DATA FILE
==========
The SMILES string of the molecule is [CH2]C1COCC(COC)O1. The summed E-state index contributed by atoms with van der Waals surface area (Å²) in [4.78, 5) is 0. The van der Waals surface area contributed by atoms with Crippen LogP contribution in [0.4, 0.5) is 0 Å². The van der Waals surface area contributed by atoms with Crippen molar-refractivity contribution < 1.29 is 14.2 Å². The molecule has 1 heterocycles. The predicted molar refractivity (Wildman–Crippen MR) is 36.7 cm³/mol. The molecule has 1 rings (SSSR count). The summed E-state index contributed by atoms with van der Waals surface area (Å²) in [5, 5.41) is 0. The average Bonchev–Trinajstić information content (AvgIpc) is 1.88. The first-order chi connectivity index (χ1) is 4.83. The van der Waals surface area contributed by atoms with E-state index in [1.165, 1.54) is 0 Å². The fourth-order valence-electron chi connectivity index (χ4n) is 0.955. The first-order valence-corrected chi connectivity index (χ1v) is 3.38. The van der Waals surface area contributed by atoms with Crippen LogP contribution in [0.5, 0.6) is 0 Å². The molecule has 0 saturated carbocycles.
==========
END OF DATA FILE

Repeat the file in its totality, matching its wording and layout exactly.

The SMILES string of the molecule is [CH2]C1COCC(COC)O1. The summed E-state index contributed by atoms with van der Waals surface area (Å²) in [4.78, 5) is 0. The van der Waals surface area contributed by atoms with Crippen LogP contribution in [0.4, 0.5) is 0 Å². The van der Waals surface area contributed by atoms with Crippen molar-refractivity contribution < 1.29 is 14.2 Å². The molecule has 1 heterocycles. The predicted molar refractivity (Wildman–Crippen MR) is 36.7 cm³/mol. The molecule has 1 rings (SSSR count). The summed E-state index contributed by atoms with van der Waals surface area (Å²) in [5, 5.41) is 0. The average Bonchev–Trinajstić information content (AvgIpc) is 1.88. The first-order chi connectivity index (χ1) is 4.83. The van der Waals surface area contributed by atoms with E-state index in [1.165, 1.54) is 0 Å². The fourth-order valence-electron chi connectivity index (χ4n) is 0.955. The first-order valence-corrected chi connectivity index (χ1v) is 3.38. The van der Waals surface area contributed by atoms with Crippen LogP contribution in [0.5, 0.6) is 0 Å². The molecule has 0 saturated carbocycles.